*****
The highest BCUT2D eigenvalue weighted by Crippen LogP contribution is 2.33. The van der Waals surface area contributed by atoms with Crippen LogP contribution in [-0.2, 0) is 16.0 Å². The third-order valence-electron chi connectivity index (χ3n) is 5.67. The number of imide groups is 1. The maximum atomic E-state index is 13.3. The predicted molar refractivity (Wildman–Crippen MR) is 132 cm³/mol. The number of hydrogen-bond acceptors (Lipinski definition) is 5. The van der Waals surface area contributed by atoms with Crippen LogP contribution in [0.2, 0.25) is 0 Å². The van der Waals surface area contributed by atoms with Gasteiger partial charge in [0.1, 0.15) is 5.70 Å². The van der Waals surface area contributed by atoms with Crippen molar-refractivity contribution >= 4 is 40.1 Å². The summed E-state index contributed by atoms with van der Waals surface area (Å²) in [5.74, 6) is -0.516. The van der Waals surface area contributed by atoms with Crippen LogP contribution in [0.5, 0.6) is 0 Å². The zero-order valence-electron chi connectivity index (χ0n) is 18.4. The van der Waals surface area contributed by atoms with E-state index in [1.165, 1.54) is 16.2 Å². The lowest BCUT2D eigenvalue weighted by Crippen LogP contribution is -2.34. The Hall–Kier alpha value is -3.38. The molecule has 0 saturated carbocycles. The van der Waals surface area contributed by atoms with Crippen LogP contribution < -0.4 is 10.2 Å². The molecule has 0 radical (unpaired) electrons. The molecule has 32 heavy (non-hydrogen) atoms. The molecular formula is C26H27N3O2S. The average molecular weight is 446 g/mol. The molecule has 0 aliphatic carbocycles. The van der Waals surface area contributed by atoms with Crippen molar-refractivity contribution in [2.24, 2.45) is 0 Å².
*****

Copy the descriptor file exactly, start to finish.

The highest BCUT2D eigenvalue weighted by Crippen LogP contribution is 2.33. The van der Waals surface area contributed by atoms with Crippen LogP contribution in [-0.2, 0) is 16.0 Å². The third-order valence-electron chi connectivity index (χ3n) is 5.67. The number of imide groups is 1. The maximum atomic E-state index is 13.3. The predicted molar refractivity (Wildman–Crippen MR) is 132 cm³/mol. The number of hydrogen-bond acceptors (Lipinski definition) is 5. The van der Waals surface area contributed by atoms with Crippen LogP contribution in [0.2, 0.25) is 0 Å². The van der Waals surface area contributed by atoms with Gasteiger partial charge in [0.1, 0.15) is 5.70 Å². The van der Waals surface area contributed by atoms with Crippen molar-refractivity contribution >= 4 is 40.1 Å². The summed E-state index contributed by atoms with van der Waals surface area (Å²) in [5.74, 6) is -0.516. The van der Waals surface area contributed by atoms with Crippen LogP contribution in [0.5, 0.6) is 0 Å². The zero-order valence-electron chi connectivity index (χ0n) is 18.4. The van der Waals surface area contributed by atoms with E-state index in [1.165, 1.54) is 16.2 Å². The lowest BCUT2D eigenvalue weighted by Crippen LogP contribution is -2.34. The Hall–Kier alpha value is -3.38. The molecule has 0 saturated carbocycles. The van der Waals surface area contributed by atoms with Crippen LogP contribution < -0.4 is 10.2 Å². The molecule has 0 radical (unpaired) electrons. The molecule has 32 heavy (non-hydrogen) atoms. The molecular formula is C26H27N3O2S. The average molecular weight is 446 g/mol. The molecule has 0 aliphatic carbocycles. The van der Waals surface area contributed by atoms with Crippen molar-refractivity contribution in [2.24, 2.45) is 0 Å².